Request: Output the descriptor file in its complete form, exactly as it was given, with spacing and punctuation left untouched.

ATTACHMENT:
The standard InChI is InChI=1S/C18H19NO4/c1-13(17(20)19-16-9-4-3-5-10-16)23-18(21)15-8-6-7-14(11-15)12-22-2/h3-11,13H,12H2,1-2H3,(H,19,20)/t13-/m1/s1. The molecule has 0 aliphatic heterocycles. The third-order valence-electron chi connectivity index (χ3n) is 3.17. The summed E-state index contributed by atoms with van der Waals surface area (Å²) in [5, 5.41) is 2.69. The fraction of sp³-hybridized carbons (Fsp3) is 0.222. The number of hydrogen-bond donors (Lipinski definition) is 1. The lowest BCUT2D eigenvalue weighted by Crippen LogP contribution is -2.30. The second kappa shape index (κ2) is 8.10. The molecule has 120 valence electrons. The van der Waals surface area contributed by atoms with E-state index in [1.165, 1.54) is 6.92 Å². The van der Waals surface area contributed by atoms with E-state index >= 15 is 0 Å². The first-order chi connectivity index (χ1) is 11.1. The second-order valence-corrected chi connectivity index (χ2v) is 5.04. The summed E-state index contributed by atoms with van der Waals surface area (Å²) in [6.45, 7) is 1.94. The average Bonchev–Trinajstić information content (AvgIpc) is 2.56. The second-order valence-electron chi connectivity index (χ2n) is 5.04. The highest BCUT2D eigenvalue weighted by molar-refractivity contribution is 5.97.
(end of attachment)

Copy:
The standard InChI is InChI=1S/C18H19NO4/c1-13(17(20)19-16-9-4-3-5-10-16)23-18(21)15-8-6-7-14(11-15)12-22-2/h3-11,13H,12H2,1-2H3,(H,19,20)/t13-/m1/s1. The molecule has 0 aliphatic heterocycles. The third-order valence-electron chi connectivity index (χ3n) is 3.17. The summed E-state index contributed by atoms with van der Waals surface area (Å²) in [5, 5.41) is 2.69. The fraction of sp³-hybridized carbons (Fsp3) is 0.222. The number of hydrogen-bond donors (Lipinski definition) is 1. The lowest BCUT2D eigenvalue weighted by Crippen LogP contribution is -2.30. The second kappa shape index (κ2) is 8.10. The molecule has 120 valence electrons. The van der Waals surface area contributed by atoms with E-state index in [1.165, 1.54) is 6.92 Å². The van der Waals surface area contributed by atoms with E-state index >= 15 is 0 Å². The first-order chi connectivity index (χ1) is 11.1. The second-order valence-corrected chi connectivity index (χ2v) is 5.04. The summed E-state index contributed by atoms with van der Waals surface area (Å²) in [6.45, 7) is 1.94. The average Bonchev–Trinajstić information content (AvgIpc) is 2.56. The second-order valence-electron chi connectivity index (χ2n) is 5.04. The highest BCUT2D eigenvalue weighted by molar-refractivity contribution is 5.97.